West Park murder trial: Heavy rain 'could have washed clues away'
Heavy rain may have swept away clues to how the body of 14-year-old murder victim Viktorija Sokolova was moved and left on a bench, a jury heard.
There were drag marks in blood within the wooden pavilion – nicknamed the ‘black house’ – in Wolverhampton’s West Park where the victim was attacked late on April 11, the city’s Crown Court heard.
But there was none on the route from the pavilion to the bench where her body was found.
Forensic scientist Phillip Field declared while giving evidence: “There was a lot of blood in the pavilion but none on the route to the bench. I cannot comment on how the body was transmitted.”
Robert Bone, another forensic scientist, pointed out the physical evidence between the two points could have been washed away in the downpour.
The tragic teenager was struck over 20 times and several of the blows were delivered with a hammer-like weapon, it has been alleged.
Mr Field maintained there was a ‘reasonable expectation’ that whoever was responsible would have been blood stained.
He disclosed that no such stain was found during an ‘extensive’ search of the 16-year-old defendant’s clothes and home.
The prosecution claimed CCTV showed a young man carrying a bag from the area in which the defendant lives shortly after the time when the attack is thought to have taken place and did not have it with him on his return.
It has not been said what happened to the bag.
It has also been suggested a person believed to have been the suspect changed his trousers after Viktorija had been bludgeoned to death.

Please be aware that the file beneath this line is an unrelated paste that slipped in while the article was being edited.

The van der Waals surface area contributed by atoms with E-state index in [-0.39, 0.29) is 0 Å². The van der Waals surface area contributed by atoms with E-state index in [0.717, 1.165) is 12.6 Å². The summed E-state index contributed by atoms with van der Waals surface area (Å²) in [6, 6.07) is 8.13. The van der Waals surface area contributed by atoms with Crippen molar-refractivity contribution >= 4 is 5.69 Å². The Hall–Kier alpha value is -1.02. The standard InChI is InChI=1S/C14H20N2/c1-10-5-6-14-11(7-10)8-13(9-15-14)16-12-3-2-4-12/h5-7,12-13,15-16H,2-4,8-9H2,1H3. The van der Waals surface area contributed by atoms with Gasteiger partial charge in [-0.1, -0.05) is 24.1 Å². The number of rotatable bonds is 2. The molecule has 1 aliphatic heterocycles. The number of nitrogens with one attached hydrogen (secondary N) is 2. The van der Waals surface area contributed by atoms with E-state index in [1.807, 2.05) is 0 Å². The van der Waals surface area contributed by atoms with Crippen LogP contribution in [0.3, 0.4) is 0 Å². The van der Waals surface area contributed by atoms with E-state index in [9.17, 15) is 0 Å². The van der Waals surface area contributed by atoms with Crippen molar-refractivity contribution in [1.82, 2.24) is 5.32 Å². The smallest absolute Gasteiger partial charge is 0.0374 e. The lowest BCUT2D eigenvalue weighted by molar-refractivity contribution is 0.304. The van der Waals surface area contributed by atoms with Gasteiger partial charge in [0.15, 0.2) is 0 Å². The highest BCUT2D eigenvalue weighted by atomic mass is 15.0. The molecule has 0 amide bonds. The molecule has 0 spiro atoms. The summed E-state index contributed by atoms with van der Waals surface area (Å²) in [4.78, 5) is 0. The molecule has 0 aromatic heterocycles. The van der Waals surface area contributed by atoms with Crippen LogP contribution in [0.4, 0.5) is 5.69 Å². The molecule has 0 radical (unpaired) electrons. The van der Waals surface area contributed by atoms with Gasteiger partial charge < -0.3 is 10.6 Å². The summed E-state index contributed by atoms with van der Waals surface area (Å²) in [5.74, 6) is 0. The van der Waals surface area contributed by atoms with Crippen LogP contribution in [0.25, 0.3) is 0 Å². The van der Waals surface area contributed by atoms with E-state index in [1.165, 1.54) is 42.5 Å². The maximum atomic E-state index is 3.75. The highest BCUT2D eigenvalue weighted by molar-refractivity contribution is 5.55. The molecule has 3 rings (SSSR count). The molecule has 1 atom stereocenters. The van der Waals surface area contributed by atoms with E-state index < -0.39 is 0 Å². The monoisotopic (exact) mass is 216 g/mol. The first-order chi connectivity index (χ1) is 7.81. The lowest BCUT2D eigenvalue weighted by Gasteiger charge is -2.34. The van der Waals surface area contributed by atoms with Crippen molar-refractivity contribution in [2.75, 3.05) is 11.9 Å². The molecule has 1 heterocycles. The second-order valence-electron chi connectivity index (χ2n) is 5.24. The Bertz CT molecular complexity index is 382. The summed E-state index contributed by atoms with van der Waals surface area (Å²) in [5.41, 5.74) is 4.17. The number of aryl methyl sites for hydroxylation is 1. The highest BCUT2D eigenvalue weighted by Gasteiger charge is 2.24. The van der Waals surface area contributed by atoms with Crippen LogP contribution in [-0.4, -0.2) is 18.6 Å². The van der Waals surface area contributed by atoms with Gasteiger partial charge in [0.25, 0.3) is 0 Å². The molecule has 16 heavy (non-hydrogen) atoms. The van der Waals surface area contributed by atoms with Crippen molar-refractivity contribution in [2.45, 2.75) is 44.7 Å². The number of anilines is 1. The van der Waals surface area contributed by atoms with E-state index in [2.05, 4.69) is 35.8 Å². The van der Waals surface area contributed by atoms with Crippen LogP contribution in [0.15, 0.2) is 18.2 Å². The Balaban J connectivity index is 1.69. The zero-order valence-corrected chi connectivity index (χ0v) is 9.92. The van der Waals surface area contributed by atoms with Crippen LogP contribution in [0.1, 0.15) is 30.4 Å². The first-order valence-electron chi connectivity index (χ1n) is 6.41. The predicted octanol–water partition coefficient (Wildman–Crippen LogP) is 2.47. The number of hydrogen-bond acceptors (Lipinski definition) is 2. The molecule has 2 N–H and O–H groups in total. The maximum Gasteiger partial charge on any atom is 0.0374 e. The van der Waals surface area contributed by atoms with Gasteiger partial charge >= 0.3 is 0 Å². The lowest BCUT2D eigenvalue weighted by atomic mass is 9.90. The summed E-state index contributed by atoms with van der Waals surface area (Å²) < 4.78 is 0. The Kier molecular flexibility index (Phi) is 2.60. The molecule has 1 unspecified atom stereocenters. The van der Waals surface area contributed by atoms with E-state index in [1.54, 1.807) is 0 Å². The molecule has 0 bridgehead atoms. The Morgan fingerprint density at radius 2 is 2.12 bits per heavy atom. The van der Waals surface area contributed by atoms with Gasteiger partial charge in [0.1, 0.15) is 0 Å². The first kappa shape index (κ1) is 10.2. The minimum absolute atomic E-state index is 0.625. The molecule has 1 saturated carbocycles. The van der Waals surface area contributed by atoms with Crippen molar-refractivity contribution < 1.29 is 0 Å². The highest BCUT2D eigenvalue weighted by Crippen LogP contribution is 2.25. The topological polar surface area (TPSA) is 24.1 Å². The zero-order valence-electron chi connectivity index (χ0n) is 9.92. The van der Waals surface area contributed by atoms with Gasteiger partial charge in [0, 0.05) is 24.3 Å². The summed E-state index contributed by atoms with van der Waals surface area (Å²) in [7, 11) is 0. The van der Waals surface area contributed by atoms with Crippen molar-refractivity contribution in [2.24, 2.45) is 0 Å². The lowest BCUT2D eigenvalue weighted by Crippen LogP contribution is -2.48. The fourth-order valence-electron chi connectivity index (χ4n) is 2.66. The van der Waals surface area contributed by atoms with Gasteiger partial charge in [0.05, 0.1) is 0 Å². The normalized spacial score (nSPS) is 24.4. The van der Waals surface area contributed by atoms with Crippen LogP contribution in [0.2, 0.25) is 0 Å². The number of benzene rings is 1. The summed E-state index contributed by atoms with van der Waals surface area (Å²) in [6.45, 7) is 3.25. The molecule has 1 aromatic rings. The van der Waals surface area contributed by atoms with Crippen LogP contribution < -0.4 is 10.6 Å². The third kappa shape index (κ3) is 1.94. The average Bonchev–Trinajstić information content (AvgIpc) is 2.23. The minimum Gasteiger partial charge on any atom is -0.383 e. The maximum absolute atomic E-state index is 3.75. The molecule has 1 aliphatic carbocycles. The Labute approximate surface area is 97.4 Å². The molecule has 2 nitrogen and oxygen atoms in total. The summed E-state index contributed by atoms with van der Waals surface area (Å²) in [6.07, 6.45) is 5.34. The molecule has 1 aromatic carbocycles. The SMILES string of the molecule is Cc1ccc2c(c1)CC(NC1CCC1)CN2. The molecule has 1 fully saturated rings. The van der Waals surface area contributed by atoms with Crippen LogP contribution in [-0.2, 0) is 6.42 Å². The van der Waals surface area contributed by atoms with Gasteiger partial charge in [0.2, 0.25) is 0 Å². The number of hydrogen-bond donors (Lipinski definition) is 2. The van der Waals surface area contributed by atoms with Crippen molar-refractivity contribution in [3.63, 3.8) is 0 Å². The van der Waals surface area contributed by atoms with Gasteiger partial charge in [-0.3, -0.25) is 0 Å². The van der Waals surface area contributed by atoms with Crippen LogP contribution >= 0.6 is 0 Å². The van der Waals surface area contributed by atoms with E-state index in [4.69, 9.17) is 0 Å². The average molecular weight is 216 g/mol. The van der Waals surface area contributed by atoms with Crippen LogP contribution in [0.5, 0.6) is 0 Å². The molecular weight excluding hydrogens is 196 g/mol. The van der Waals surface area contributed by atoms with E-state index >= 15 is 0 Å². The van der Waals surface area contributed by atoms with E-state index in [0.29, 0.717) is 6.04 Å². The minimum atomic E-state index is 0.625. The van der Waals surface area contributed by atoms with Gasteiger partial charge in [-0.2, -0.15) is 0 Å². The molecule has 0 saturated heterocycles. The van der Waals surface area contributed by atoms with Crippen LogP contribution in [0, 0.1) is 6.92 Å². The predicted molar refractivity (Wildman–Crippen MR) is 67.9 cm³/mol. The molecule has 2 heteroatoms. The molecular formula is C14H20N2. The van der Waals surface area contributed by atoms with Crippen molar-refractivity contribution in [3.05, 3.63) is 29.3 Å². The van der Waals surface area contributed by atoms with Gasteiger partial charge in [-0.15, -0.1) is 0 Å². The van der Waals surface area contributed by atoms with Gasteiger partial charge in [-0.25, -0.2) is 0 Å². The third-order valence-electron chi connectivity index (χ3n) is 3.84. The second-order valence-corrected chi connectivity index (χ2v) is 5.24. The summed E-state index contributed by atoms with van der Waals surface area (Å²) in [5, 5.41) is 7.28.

Mr Jonathan Rees QC, prosecuting, said the individual was carrying a back pack and wearing a hooded jacket when he arrived at West Park at about 10.44pm on April 11 just a few minutes before the victim who had arranged a late night meeting with a 16-year-old Facebook friend.
The lawyer claimed that around two hours later what appeared to be the same figure left the park still carrying the back pack but now seemed to be wearing different coloured trousers.
Mr Field said that Viktorija’s blood was splattered onto the back wall of the pavilion after she was struck while lying in a large pool of blood.
He said it was likely that, in those circumstances, the lower part of the culprit could be bloodstained.
The defendant, who cannot be named because of his age, denies murder, rape and having sex with a dead body.
The trial continues.
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